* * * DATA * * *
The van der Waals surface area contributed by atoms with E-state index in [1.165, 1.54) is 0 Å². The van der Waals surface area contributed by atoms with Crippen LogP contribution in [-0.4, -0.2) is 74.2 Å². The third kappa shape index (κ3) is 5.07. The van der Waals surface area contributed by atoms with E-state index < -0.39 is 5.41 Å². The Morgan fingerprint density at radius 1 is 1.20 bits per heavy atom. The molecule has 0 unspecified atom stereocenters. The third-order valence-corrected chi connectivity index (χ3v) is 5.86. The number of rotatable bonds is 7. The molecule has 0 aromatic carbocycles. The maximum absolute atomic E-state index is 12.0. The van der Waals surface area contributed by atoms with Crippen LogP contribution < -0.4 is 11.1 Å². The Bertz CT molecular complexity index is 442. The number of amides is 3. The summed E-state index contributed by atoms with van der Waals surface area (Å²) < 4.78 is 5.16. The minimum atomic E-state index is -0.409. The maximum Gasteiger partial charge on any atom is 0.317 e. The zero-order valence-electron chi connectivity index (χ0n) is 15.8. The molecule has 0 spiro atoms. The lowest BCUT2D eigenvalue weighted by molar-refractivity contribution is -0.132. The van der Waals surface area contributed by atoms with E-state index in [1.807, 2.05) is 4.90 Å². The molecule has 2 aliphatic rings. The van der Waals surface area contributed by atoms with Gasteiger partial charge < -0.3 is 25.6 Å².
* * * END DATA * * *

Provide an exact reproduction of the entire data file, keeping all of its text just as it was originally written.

The van der Waals surface area contributed by atoms with E-state index in [1.165, 1.54) is 0 Å². The van der Waals surface area contributed by atoms with Crippen LogP contribution in [-0.4, -0.2) is 74.2 Å². The third kappa shape index (κ3) is 5.07. The van der Waals surface area contributed by atoms with E-state index < -0.39 is 5.41 Å². The Morgan fingerprint density at radius 1 is 1.20 bits per heavy atom. The molecule has 0 unspecified atom stereocenters. The third-order valence-corrected chi connectivity index (χ3v) is 5.86. The number of rotatable bonds is 7. The molecule has 0 aromatic carbocycles. The maximum absolute atomic E-state index is 12.0. The van der Waals surface area contributed by atoms with Crippen LogP contribution < -0.4 is 11.1 Å². The Bertz CT molecular complexity index is 442. The number of amides is 3. The summed E-state index contributed by atoms with van der Waals surface area (Å²) < 4.78 is 5.16. The minimum atomic E-state index is -0.409. The maximum Gasteiger partial charge on any atom is 0.317 e. The zero-order valence-electron chi connectivity index (χ0n) is 15.8. The molecule has 0 spiro atoms. The lowest BCUT2D eigenvalue weighted by molar-refractivity contribution is -0.132. The van der Waals surface area contributed by atoms with E-state index in [1.807, 2.05) is 4.90 Å². The molecule has 2 aliphatic rings. The van der Waals surface area contributed by atoms with Gasteiger partial charge < -0.3 is 25.6 Å².